Afrikaans sign
01/09/2016

A Brief History of the Afrikaans Language

Do you need a brief crash course on the history of the Afrikaans language? We got you. 

Here at LinguaLinx, we help clients all over the world translate their websites and documents (from legal to healthcare to educational) into 98% of the world's known languages.

Anyone who has to translate Afrikaans to English needs to know a little something about the history of the Afrikaans language. While it’s a relatively new language compared to other world languages, it still has a rich history. 

This article covers Afrikaans' Dutch roots, tracing back to its amalgamated history. 

Afrikaans can trace its roots back to 17th and 18th century Dutch.

The language, which is spoken in South Africa and Namibia, as well as some areas of Botswana, began to evolve independently from Dutch in the 18th century.

These days a relatively quick plane ride connects the southern tip of the African continent with Europe.

Several hundred years ago, sailing from the Netherlands to South Africa was an exceptionally long and perilous journey.

 

If you know a bit of Dutch, you might understand some Afrikaans.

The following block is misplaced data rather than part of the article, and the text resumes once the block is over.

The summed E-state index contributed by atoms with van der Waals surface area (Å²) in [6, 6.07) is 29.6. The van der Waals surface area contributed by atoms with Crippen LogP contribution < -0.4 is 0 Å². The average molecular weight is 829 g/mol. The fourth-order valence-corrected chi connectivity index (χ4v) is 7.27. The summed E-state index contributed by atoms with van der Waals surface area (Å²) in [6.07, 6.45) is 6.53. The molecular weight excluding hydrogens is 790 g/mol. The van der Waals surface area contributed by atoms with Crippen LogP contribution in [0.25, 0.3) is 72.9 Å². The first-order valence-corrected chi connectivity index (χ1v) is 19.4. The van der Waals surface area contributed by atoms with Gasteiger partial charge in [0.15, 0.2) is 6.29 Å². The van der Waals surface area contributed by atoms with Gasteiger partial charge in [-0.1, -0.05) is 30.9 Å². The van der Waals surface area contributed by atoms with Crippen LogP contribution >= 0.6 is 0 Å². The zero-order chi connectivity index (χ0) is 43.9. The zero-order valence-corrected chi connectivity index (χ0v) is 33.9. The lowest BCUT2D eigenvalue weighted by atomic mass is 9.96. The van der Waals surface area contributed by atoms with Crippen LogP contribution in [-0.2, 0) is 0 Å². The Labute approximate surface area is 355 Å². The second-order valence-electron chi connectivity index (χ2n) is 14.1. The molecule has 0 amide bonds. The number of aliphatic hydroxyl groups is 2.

The cultural and linguistic separation from the Dutch mother language eventually led to the creation of “Cape Dutch” and then to Afrikaans.

The modern incarnation of the Germanic Afrikaans is a mixture of a much older form of Dutch and a hefty dose of vocabulary from other African, Asian, and European languages.

Afrikaans, while still strongly Dutch-based, has incorporated words from the “clicking” Khoisan languages, Narrow Bantu languages, Malay, and Portuguese. Now there’s a hodgepodge of lexicon items for you.

Folks who speak Afrikaans as a first language, or even as a second or third language, can generally understand a fair amount of Dutch as it’s spoken in the Netherlands.

Although this might be helpful to some, it’s important to remember that the two languages have diverged significantly over time.

 

Speakers of Afrikaans generally speak English as well, especially in South Africa.

Even so, it’s sometimes necessary to translate Afrikaans to English. The early European settlers in Africa came into contact with different peoples and languages, which created differences in dialects, including Kaapse Afrikaans and Oranje River Afrikaans.

There is even a secretive prison jargon used by some inmates in South Africa that mixes Afrikaans and Zulu.

 

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